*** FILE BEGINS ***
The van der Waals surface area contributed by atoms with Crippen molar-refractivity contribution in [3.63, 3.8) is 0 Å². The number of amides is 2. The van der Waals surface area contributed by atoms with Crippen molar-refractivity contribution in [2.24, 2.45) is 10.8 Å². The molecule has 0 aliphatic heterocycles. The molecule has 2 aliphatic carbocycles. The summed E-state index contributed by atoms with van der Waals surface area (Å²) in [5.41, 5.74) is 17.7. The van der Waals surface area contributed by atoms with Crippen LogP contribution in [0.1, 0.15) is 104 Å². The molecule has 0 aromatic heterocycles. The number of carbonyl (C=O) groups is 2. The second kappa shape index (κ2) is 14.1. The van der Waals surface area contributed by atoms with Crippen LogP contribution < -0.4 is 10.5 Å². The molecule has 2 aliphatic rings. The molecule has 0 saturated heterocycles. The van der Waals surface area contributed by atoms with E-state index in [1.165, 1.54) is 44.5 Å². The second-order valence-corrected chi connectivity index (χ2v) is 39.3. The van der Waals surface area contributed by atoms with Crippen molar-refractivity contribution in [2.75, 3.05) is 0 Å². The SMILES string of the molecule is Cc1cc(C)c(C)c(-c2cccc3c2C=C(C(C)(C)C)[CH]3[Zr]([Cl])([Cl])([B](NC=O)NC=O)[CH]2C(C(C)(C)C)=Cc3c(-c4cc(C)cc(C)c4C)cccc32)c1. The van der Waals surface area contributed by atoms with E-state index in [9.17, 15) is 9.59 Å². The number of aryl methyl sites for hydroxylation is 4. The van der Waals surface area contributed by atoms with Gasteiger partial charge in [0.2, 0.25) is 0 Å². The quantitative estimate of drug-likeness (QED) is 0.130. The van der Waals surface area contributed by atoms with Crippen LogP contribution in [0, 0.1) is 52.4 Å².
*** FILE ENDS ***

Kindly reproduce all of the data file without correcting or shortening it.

The van der Waals surface area contributed by atoms with Crippen molar-refractivity contribution in [3.63, 3.8) is 0 Å². The number of amides is 2. The van der Waals surface area contributed by atoms with Crippen molar-refractivity contribution in [2.24, 2.45) is 10.8 Å². The molecule has 0 aliphatic heterocycles. The molecule has 2 aliphatic carbocycles. The summed E-state index contributed by atoms with van der Waals surface area (Å²) in [5.41, 5.74) is 17.7. The van der Waals surface area contributed by atoms with Crippen LogP contribution in [0.1, 0.15) is 104 Å². The molecule has 0 aromatic heterocycles. The number of carbonyl (C=O) groups is 2. The second kappa shape index (κ2) is 14.1. The van der Waals surface area contributed by atoms with Crippen LogP contribution < -0.4 is 10.5 Å². The molecule has 2 aliphatic rings. The molecule has 0 saturated heterocycles. The van der Waals surface area contributed by atoms with E-state index in [1.165, 1.54) is 44.5 Å². The second-order valence-corrected chi connectivity index (χ2v) is 39.3. The van der Waals surface area contributed by atoms with Crippen molar-refractivity contribution in [2.75, 3.05) is 0 Å². The SMILES string of the molecule is Cc1cc(C)c(C)c(-c2cccc3c2C=C(C(C)(C)C)[CH]3[Zr]([Cl])([Cl])([B](NC=O)NC=O)[CH]2C(C(C)(C)C)=Cc3c(-c4cc(C)cc(C)c4C)cccc32)c1. The van der Waals surface area contributed by atoms with E-state index in [9.17, 15) is 9.59 Å². The number of aryl methyl sites for hydroxylation is 4. The van der Waals surface area contributed by atoms with Gasteiger partial charge in [0.2, 0.25) is 0 Å². The quantitative estimate of drug-likeness (QED) is 0.130. The van der Waals surface area contributed by atoms with Crippen LogP contribution in [0, 0.1) is 52.4 Å².